Walker was 56 years old in 1943, making him the oldest divisional commander in the U.S. Army at the time. He suffered from medical problems, including an elevated heart rate, arthritis and bouts of temporary blindness. While in Italy, one of his sons served as his operations officer and another as his personal aide.[5]

Walker commanded the 36th Division during the whole of its service in the grueling slog up Italy, crossing the Volturno Line in October, and by late November/early December, by which time the division was part of Major General Geoffrey Keyes' U.S. II Corps, were fighting in front of the Bernhardt Line, part of the formidable Winter Line defenses, suffering heavy casualties in the Battle of San Pietro Infine, later participating in the Rapido river crossing, part of the First Battle of Monte Cassino, and Mount Artemisio on the drive north through Rome and beyond. The fighting in the early months of the Allied campaign in Italy proved very costly for the 36th Division, due to determined German resistance, the mountainous terrain, and the worsening winter weather. Walker was critical of the leadership in Italy, writing, "The Italian campaign will not be finished this week, nor next. Our wasteful policy or method of taking one mountain mass after another gains no tactical advantage, locally. There is always another mountain mass beyond with the Germans dug in on it, just as before. Somebody on top side, who control of the required means, should figure out a way to decisively defeat the German army in Italy, instead of just pushing, pushing, pushing."[6]

Unfortunately, the crossing of the Rapido that took place on January 20-22, 1944 was a total failure, which resulted in heavy losses for the 36th Division, suffering approximately 1,681 casualties–143 killed, 663 wounded and 875 missing. After the war, the Thirty-sixth veteran Division Association called for a Congressional investigation of this battle, due to the inefficiency and inexperience of General Clark. However, no action was taken against General Clark.[1] Walker had been pessimistic about the operations' chances of success from the start, writing on 17 January "It appears to me that the defeat of the Germans on the Marne on July 15th 1918, is about to be repeated in reverse on the Rapido in January 1944."[7] He blamed his superiors, Keyes, commanding II Corps, and Clark, commanding the Fifth Army, attempting to convince them to launch the attack further north, without success, "They do not understand the problems and do not know what I am talking about."[8]

In July 1944, Major General Fred Walker was transferred back to the United States and appointed as Commander of the U.S. Army Infantry School at Fort Benning, Georgia. He served in this capacity until April 30, 1946, when he retired from the U.S. Army.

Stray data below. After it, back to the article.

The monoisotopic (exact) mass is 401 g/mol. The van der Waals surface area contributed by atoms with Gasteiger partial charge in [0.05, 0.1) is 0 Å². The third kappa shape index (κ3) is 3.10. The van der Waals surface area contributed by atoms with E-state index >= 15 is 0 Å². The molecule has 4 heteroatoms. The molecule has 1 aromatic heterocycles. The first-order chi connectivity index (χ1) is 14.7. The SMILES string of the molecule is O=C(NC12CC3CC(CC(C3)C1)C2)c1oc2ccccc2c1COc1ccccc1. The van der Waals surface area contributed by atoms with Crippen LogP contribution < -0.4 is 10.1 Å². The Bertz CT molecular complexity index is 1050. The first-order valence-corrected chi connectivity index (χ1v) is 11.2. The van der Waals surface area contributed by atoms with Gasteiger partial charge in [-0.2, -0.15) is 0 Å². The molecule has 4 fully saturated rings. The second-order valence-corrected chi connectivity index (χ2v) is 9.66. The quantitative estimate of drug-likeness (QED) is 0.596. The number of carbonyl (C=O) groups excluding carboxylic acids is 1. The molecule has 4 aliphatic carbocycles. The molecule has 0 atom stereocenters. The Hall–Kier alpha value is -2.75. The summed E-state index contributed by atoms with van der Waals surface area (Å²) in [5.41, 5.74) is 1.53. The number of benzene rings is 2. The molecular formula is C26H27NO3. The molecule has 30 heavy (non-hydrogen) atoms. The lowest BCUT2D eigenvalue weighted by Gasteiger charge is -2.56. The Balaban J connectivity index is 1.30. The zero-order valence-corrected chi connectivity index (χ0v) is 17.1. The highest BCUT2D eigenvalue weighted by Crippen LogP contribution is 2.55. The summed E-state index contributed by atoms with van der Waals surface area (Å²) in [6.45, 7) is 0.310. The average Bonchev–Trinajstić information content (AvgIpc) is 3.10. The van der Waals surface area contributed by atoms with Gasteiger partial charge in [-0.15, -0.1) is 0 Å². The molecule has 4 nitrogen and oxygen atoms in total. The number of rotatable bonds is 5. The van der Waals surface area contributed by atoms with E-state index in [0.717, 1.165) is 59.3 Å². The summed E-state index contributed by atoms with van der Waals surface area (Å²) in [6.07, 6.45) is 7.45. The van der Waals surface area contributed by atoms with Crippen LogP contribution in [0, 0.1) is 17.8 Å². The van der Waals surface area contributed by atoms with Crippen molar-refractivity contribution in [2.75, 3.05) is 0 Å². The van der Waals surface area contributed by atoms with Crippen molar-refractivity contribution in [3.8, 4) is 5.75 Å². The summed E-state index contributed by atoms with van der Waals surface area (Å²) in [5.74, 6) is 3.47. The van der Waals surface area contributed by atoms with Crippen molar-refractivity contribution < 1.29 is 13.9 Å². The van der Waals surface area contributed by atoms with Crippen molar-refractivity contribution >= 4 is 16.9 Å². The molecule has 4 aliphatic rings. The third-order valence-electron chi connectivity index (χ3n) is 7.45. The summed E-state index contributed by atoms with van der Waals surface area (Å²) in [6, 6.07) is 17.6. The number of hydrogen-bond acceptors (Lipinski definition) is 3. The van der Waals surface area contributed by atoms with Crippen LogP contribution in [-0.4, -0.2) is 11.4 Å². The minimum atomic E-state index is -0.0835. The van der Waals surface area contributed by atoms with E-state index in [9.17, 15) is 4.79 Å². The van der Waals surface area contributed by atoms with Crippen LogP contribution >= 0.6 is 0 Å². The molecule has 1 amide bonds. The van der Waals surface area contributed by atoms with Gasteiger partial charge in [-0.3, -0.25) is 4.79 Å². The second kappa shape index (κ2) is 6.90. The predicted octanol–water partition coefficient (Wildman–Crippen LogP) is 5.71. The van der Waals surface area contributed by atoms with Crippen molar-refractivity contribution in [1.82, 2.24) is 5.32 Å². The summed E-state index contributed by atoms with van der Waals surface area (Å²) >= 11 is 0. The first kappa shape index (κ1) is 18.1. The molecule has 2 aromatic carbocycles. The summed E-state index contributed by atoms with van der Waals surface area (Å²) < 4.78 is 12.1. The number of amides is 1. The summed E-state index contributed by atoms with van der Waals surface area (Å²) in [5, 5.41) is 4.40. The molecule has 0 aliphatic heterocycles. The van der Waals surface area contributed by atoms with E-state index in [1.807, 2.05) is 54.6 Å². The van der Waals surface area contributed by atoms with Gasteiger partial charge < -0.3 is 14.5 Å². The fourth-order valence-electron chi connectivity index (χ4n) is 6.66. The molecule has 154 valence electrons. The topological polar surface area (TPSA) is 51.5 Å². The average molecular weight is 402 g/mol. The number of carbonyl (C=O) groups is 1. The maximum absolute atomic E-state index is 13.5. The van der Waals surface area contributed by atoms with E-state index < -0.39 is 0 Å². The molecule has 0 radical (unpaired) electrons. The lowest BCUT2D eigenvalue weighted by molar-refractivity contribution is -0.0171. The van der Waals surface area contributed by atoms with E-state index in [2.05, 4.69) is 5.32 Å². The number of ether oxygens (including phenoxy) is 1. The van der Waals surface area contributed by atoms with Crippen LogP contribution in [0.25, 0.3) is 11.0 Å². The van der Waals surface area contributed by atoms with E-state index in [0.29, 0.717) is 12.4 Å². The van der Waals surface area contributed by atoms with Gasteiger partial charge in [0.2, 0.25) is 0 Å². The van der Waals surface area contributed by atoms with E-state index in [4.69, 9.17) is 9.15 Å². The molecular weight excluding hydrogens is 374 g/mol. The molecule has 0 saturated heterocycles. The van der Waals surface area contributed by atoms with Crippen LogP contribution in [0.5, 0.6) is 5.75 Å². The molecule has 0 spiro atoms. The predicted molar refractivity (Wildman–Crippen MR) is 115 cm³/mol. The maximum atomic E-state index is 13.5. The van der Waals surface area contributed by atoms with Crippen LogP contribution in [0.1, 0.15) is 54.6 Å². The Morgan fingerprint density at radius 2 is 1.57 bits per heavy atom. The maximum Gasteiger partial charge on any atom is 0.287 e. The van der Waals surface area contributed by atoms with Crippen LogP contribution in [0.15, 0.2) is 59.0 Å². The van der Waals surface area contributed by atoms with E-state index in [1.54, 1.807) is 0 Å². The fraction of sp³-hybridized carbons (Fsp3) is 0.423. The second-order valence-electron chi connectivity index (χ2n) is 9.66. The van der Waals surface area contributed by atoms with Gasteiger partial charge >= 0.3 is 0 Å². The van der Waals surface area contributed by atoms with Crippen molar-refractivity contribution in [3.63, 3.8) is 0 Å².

In September 1944 Major General Walker was awarded with his second Distinguished Service Cross for his leadership of the 36th Infantry Division.[9]


Bronze oak leaf cluster
Distinguished Service Cross with Oak Leaf Cluster
Army Distinguished Service Medal
Silver Star
Bronze oak leaf cluster
Purple Heart with Oak Leaf Cluster
Mexican Service Medal
Bronze star
Bronze star
Bronze star
Bronze star
Bronze star
World War I Victory Medal with five battle clasps
Army of Occupation of Germany Medal
American Defense Service Medal
American Campaign Medal
Bronze star
Bronze star
Bronze star
Bronze star
European-African-Middle Eastern Campaign Medal with four Service Stars
World War II Victory Medal


  1. 1.0 1.1 ""WALKER, FRED LIVINGOOD," Handbook of Texas Online". Texas State Historical Association. Retrieved August 15, 2013.<templatestyles src="Module:Citation/CS1/styles.css"></templatestyles>
  2. "DIVISION COMMANDERS". Texas Military Forces Museum. Retrieved August 15, 2013.<templatestyles src="Module:Citation/CS1/styles.css"></templatestyles>
  3. "Valor Awards for Fred L. Walker". Retrieved 2013-08-15.<templatestyles src="Module:Citation/CS1/styles.css"></templatestyles>
  4. "Biography of Major-General Fred L. Walker (1887 - 1969), USA". Retrieved 2013-08-18.<templatestyles src="Module:Citation/CS1/styles.css"></templatestyles>
  5. Atkinson, Rick (2 October 2007). The Day of Battle: The War in Sicily and Italy, 1943-1944 (The Liberation Trilogy Book 2). 6640: Henry Holt and Co. |access-date= requires |url= (help)CS1 maint: location (link)<templatestyles src="Module:Citation/CS1/styles.css"></templatestyles>
  6. Jon B. Mikolashek, p. 74, General Mark Clark, Commander of America's Fifth Army in World War II and liberator of Rome
  7. Jon B. Mikolashek, p. 88, General Mark Clark, Commander of America's Fifth Army in World War II and liberator of Rome
  8. Jon B. Mikolashek, p. 87, General Mark Clark, Commander of America's Fifth Army in World War II and liberator of Rome
  9. "Valor Awards for Fred L. Walker". Retrieved 2013-08-18.<templatestyles src="Module:Citation/CS1/styles.css"></templatestyles>